Brexit: Implications in Intellectual Property Rights

October 13, 2016

Brexit: Implications in Intellectual Property Rights

On June 23, 2016, the United Kingdom voted to leave the European Union ("Brexit").  The exact fate of the UK is still up for debate.  What the IP landscape looks like in the aftermath of a departure from the EU will depend on its future dealings with the EU and therefore Brexit will have a significant effect on intellectual property right-holders.  The UK will soon enter a negotiation period during which laws will be amended and enacted and international agreements will be negotiated.  The UK has many options including retaining membership of the European Economic Area (EEA) only, or joining European Free Trade Association (EFTA), or having a customs-only arrangement with the EU. 

European Union Trade Marks (EUTMs) and Registered Community Designs (RCDs)

Prior to Brexit, the UK was part of the EU Trademark regime.  Brexit will likely have a major effect on EUTMs and RCDs, as it is unlikely that community rights will apply in a country that is not a party to the EU-wide regulations. 

Current EUTM and RCD holders may have to register for UK national trademarks and designs to preserve protection in the UK. A further concern for UK trademark proprietors is that existing registrations that have only, or primarily, been used in the UK, could be at risk of revocation for non-use in EU countries. New EUTM and RCD filings post-Brexit will not cover the UK. Applicants will have to apply for a separate UK national trademark or design.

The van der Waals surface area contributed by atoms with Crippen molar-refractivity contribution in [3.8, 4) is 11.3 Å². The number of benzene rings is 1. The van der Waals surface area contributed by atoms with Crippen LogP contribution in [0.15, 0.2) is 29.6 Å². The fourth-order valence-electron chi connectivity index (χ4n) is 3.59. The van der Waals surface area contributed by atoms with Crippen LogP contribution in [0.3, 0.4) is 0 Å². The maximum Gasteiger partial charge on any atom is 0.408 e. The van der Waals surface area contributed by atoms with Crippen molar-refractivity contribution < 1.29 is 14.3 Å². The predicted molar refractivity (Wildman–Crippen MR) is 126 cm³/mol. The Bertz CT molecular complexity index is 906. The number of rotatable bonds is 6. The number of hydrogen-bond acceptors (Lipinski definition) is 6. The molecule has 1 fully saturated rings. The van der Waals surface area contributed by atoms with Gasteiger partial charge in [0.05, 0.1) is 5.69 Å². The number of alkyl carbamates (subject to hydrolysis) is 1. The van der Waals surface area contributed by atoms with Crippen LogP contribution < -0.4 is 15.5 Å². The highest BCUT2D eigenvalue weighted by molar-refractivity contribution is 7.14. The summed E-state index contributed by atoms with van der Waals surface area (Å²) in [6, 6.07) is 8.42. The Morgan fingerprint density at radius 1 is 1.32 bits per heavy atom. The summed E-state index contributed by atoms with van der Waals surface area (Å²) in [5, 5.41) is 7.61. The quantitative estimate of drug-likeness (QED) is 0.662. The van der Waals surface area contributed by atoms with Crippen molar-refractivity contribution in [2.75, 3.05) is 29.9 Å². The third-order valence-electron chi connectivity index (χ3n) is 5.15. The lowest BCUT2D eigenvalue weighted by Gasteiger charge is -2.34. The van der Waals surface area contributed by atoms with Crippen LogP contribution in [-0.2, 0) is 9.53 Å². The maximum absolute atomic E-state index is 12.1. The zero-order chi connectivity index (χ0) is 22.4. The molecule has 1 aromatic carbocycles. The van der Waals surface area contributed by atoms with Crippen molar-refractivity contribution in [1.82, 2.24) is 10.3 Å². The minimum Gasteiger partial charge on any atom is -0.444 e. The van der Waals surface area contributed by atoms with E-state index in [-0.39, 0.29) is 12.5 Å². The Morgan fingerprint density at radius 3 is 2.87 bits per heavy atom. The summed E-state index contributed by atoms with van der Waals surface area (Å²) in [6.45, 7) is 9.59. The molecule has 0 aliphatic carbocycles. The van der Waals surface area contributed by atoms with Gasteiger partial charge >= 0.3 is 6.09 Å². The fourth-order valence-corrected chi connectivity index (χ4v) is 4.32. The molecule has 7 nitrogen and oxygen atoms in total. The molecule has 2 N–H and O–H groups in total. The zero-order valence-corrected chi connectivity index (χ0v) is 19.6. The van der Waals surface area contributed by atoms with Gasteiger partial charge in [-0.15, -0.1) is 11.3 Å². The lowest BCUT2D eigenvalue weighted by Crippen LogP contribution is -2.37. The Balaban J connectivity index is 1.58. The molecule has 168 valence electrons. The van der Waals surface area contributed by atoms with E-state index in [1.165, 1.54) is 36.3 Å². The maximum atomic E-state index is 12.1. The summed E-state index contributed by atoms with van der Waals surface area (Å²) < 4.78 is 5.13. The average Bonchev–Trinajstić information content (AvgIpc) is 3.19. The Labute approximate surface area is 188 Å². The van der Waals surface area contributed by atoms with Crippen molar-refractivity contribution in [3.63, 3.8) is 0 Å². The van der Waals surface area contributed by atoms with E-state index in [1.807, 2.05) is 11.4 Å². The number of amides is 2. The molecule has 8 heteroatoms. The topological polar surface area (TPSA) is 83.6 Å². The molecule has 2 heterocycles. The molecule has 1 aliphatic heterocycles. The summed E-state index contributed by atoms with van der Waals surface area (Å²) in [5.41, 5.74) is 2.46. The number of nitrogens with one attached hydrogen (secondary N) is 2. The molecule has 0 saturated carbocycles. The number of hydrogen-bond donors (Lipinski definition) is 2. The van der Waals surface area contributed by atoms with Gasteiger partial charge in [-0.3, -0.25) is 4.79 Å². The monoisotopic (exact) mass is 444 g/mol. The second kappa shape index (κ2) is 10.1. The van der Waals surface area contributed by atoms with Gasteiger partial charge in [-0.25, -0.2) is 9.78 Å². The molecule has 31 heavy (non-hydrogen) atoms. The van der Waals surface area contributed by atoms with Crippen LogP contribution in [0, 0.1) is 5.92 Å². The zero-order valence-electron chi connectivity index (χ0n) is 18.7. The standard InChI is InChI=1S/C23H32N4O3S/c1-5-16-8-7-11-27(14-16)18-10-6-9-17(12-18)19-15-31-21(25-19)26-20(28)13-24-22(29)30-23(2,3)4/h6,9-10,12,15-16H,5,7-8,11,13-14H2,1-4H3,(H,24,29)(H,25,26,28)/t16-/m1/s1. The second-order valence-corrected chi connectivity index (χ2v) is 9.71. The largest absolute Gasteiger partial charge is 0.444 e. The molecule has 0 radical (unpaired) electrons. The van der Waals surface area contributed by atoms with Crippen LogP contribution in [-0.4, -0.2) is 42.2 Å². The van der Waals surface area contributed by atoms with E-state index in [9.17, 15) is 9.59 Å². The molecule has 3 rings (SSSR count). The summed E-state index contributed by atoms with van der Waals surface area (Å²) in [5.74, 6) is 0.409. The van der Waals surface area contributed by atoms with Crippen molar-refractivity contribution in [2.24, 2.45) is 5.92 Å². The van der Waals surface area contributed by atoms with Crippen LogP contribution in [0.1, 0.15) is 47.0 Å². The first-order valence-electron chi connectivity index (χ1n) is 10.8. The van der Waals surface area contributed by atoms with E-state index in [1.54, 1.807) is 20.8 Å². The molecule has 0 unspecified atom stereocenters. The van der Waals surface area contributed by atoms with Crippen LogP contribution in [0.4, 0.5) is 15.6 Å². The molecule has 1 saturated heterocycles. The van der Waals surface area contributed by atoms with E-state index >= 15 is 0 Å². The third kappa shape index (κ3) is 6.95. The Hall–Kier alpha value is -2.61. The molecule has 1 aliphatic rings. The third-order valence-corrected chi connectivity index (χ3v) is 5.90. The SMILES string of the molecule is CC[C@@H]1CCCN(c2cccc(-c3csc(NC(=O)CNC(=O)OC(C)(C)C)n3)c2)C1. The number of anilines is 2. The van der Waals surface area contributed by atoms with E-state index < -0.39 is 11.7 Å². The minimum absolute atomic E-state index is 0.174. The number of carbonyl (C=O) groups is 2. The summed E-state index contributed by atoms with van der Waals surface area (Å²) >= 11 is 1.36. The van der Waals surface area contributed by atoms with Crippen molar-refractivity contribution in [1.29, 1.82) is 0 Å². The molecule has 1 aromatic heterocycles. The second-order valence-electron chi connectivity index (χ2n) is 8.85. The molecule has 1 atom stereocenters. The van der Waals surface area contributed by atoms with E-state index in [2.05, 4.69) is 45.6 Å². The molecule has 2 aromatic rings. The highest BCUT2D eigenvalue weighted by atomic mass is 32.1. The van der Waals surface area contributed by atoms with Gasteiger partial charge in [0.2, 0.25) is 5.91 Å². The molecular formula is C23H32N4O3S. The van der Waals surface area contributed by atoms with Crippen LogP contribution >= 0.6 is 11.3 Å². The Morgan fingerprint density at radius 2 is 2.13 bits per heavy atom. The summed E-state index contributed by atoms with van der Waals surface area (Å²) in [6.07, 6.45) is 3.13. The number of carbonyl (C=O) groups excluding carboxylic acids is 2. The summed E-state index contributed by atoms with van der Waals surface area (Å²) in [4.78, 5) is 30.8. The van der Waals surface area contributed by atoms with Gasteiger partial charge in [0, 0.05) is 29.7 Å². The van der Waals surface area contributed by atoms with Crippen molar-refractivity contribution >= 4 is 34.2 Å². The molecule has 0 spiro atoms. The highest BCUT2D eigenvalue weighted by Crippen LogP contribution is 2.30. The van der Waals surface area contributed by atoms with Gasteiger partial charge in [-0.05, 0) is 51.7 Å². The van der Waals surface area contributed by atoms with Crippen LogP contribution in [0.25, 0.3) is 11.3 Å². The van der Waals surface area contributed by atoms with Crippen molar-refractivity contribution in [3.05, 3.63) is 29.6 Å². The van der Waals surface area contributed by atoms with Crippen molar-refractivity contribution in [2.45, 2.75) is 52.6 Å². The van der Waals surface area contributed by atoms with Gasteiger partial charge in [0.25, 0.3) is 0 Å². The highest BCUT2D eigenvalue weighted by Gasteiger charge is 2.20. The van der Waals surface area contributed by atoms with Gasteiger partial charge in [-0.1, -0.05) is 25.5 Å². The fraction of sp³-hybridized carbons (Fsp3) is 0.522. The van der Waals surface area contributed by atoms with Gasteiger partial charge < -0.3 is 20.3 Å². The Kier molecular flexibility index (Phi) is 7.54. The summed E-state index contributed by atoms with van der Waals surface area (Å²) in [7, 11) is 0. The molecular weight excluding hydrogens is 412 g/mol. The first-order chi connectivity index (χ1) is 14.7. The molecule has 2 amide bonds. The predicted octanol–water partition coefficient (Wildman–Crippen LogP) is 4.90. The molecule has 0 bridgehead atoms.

Significant additional issues could arise if the UK does not join the EEA.  If the UK were not a member of the EEA, trademark owners would potentially be able to restrict trading of goods between the UK and EEA Member States. 

Europe-wide injunctions based on EUTM rights will no longer cover the UK.  

Patents and Supplementary Protection Certificates

Outside of the so-called community rights, Brexit will also have an effect on the UK patent system although the effect will be more limited.  This is because the European Patent Office (EPO) and the European Patent Convention, which are not EU organizations, govern the UK patent system.  Therefore, as long as the UK remains signatory to the EPO, it will be able to apply for patents in any of the member states of the EPO.  In addition, foreign EPO patents will be enforceable in the UK.  There are some areas of concern, one being Supplementary Protection Certificates (SPCs), which extend the life of a patent for inventions like pharmaceutical discoveries.  SPCs are governed by EU laws and therefore are now unenforceable in the UK.  Additionally, if the EU adopts a unitary patent system, the UK will likely not be part of it. 

Conclusion

The full ramifications of Brexit have yet to be seen.  It is apparent however that an important area of concern will be the practical management of their portfolios of registrations.  For example, trademark and design proprietors will need to be vigilant about establishing rights and use in both the UK. 

 

Authored by Karen Beckman

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